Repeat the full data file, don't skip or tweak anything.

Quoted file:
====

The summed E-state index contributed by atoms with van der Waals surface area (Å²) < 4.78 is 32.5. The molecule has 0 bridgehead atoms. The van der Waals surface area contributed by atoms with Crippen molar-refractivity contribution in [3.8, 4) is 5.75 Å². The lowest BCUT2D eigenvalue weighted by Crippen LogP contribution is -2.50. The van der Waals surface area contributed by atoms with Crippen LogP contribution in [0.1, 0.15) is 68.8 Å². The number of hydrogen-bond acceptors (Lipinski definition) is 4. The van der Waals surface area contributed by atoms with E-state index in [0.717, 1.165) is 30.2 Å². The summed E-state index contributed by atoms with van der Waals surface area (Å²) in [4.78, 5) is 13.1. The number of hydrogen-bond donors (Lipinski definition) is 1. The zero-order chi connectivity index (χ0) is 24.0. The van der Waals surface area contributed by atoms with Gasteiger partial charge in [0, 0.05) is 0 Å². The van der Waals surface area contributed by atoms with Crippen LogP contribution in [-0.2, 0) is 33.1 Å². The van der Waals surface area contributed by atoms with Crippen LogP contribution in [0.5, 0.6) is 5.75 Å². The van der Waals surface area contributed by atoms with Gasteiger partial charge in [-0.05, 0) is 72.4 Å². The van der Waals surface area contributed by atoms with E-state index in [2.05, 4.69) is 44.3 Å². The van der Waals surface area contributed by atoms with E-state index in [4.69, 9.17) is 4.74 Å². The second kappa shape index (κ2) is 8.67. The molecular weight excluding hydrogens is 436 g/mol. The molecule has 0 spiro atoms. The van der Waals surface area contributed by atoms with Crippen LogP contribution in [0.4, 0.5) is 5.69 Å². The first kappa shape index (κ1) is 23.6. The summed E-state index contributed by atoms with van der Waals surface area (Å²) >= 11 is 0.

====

The summed E-state index contributed by atoms with van der Waals surface area (Å²) < 4.78 is 32.5. The molecule has 0 bridgehead atoms. The van der Waals surface area contributed by atoms with Crippen molar-refractivity contribution in [3.8, 4) is 5.75 Å². The lowest BCUT2D eigenvalue weighted by Crippen LogP contribution is -2.50. The van der Waals surface area contributed by atoms with Crippen LogP contribution in [0.1, 0.15) is 68.8 Å². The number of hydrogen-bond acceptors (Lipinski definition) is 4. The van der Waals surface area contributed by atoms with E-state index in [0.717, 1.165) is 30.2 Å². The summed E-state index contributed by atoms with van der Waals surface area (Å²) in [4.78, 5) is 13.1. The number of hydrogen-bond donors (Lipinski definition) is 1. The zero-order chi connectivity index (χ0) is 24.0. The van der Waals surface area contributed by atoms with Gasteiger partial charge in [0, 0.05) is 0 Å². The van der Waals surface area contributed by atoms with Crippen LogP contribution in [-0.2, 0) is 33.1 Å². The van der Waals surface area contributed by atoms with Crippen LogP contribution in [0.5, 0.6) is 5.75 Å². The van der Waals surface area contributed by atoms with Gasteiger partial charge in [-0.05, 0) is 72.4 Å². The van der Waals surface area contributed by atoms with E-state index in [2.05, 4.69) is 44.3 Å². The van der Waals surface area contributed by atoms with E-state index in [4.69, 9.17) is 4.74 Å². The second kappa shape index (κ2) is 8.67. The molecular weight excluding hydrogens is 436 g/mol. The molecule has 0 spiro atoms. The van der Waals surface area contributed by atoms with Crippen LogP contribution in [0.4, 0.5) is 5.69 Å². The first kappa shape index (κ1) is 23.6. The summed E-state index contributed by atoms with van der Waals surface area (Å²) >= 11 is 0.